(Answered) Art Creation – Music/Dance/Poetry

(Answered) Art Creation – Music/Dance/Poetry

(Answered) Art Creation – Music/Dance/Poetry 150 150 Prisc

Art Creation – Music/Dance/Poetry

Part 1: Art Creation
Select a poem, musical piece, or dance piece to use as a point of inspiration. Create a work of poetry, lyrics, music, or dance, inspired by your selected art piece. Video or audio recordings should be no longer than 5 minutes and must be in MP4 format.

Note: If your art creation requires a separate file submission, please submit in the Art Creation Submission (Recordings) area following this assignment.

Part 2: Reflection
Write a reflection about the relationship between your art production and the inspiration piece. Include the following in the reflection paper:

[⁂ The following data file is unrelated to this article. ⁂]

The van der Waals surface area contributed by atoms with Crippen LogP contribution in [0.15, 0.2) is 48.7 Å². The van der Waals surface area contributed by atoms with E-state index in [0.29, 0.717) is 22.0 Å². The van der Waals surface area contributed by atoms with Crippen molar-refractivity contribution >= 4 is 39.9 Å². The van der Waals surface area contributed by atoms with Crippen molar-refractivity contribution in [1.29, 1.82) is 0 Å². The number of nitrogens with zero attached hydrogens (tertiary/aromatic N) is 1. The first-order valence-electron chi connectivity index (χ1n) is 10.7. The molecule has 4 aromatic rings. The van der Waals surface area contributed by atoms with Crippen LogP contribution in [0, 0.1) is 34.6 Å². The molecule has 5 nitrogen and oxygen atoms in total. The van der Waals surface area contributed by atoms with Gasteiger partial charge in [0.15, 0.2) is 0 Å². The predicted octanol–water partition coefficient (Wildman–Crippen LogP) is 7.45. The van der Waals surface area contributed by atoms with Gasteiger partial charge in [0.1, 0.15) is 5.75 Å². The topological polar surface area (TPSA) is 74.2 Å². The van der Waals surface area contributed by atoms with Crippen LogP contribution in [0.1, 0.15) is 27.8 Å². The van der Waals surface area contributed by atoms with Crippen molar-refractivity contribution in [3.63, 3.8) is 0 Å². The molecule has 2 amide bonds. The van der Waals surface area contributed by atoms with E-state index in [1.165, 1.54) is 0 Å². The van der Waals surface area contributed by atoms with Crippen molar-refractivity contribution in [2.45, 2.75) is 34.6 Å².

Inspiration Piece
Include the inspiration poem, lyrics, or recording of musical or dance piece within the document. Use a link in the case of a recording.
Record the title, artist/author/composer, year, and place of origin.
Briefly explain the background of the inspiration piece.
Your Art Piece
Include your original poem or lyrics within the document. If you selected a musical or dance piece, submit as a separate file in the Art Creation Submission (Recordings) area following this assignment.
Provide a title.
Explain the background of your piece.
Explain the thematic connection between the two pieces.
How are they similar and different?
Are they the same medium? How does the medium impact what the viewer experiences?

Sample Answer

Art Creation and Reflection (Poem)